• APTA established its base at Moorabbin Airport. (Steve Hitchen)
    APTA established its base at Moorabbin Airport. (Steve Hitchen)

The Civil Aviation Safety Authority has written to Senator Susan McDonald rejecting allegations of misfeasance on behalf of three senior managers.

Former flying school owner Glen Buckley made the allegations against then Director of Aviation Safety Shane Carmody, Executive Manager Legal and Regulatory Affairs Jonathon Aleck and Group Executive Manager – Aviation Graeme Crawford in a public hearing of the Senate Inquiry into the General Aviation Industry in November last year.

In a letter signed by Shane Carmody and dated 10 December last year, CASA said that Buckley's allegations were "unqualified" and reflected adversely on the integrity of the individuals named.

"CASA, and each of the individuals named, unqualifiedly reject and refute Mr Buckley's entirely unsubstantiated allegations of misfeasance," the letter says. "As said, an allegation of misfeasance is a very serious claim, which, by its nature, directly impugns the personal integrity and good faith of the individuals against whom such a egregious claim is made."

Carmody went on to say that CASA considered that Buckley "has offered absolutely no evidence whatsoever of any acts or omissions on the part of the individuals to substantiate his sweeping and indiscriminate claims."

Buckley was the owner of the Australian Pilot Training Alliance (APTA) until it was forced out of business in 2019. CASA had issued APTA with a Part 142 approval that permitted the group to add new member flying schools that would share common managment and safety systems under the one AOC.

After a change of Certificate Management Team at CASA, APTA was issued with the seven-day notice for infractions that were later shown to be incorrect statements. The seven-day notice was later amended to three months whilst CASA tried to determine if the model was legal or not. During that period, CASA stopped processing APTA requests, which plunged the company into finanical strife.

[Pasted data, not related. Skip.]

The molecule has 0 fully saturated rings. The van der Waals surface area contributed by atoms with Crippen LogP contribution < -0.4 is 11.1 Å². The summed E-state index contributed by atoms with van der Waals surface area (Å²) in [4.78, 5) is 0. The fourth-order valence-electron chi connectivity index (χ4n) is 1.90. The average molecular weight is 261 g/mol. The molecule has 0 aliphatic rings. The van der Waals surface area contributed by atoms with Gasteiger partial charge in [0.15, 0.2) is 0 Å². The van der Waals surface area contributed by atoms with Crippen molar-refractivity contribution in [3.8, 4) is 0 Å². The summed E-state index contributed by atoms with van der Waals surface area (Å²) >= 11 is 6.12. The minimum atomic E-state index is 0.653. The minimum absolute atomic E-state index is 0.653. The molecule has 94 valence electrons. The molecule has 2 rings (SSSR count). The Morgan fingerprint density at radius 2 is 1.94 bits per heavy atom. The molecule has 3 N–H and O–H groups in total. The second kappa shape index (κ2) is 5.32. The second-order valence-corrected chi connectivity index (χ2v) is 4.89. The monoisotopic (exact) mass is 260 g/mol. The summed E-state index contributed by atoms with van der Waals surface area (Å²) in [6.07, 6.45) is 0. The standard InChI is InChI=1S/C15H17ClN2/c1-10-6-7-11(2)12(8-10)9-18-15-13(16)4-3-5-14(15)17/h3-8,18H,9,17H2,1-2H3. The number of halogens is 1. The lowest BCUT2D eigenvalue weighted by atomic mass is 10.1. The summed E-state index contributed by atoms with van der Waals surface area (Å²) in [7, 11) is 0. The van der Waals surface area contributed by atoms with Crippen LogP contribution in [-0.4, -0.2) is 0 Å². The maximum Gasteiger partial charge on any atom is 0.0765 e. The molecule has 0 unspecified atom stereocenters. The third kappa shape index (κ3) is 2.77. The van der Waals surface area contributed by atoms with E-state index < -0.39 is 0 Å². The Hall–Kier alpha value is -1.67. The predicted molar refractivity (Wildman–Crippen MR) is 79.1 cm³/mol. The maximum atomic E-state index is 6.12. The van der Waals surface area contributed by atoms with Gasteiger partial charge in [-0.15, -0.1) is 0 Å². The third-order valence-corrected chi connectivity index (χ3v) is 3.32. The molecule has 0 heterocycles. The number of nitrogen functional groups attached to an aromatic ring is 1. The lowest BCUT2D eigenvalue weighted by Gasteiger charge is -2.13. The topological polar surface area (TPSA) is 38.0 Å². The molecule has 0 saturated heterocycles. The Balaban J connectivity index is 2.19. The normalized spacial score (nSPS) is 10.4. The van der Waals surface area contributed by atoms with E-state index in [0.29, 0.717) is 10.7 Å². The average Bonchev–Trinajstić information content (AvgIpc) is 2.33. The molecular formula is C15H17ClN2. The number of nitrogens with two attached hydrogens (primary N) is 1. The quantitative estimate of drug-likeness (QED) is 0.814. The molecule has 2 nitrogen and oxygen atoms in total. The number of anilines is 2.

Buckley believes that CASA's actions were reverse engineered, which is to say that CASA worked out what they wanted first and worked backward to achieve the result, an accusation CASA has also denied.

"The implication of this statement is that ... CASA perverted the process of administrative law and justice in order to achieve a pre-determined inequitable outcome," CASA stated in the letter. "This is manifestly false ... and Mr Buckley has offered no evidence or information to support this contention.

"CASA unqualifiedly rejects and refutes Mr Buckley's entirely unsubstantiated statement."

CASA also moved to defend Southern Region Flight Operations Inspector Brad Lacy after Glen Buckely told the senate committee that Lacy "has a very bad reputation as being somewhat vindictive and vexatious." Lacy was a member of the team that issued the original seven-day notice.

"Whatever Mr Buckley's personal opinion might be, and certainly without intending to lend any credence whatsoever to that opinion, CASA maintains that it was manifestly unfair and incorrect to aver that Mr Lacy as a 'reputation' of the kind described in the 'Victoria-Tasmania region' or anywhere else," CASA has said.

"CASA, and Mr Lacy, unqualifiedly reject and refute Mr Buckley's false and misleading claim about Mr Lacy's integrity or his reputation."

Glen Buckley is believed to be assembling formal allegations including supporting evidence for further action against the three CASA managers, which is expected to be lodged with the senate committee in the first instance late next month or early April.

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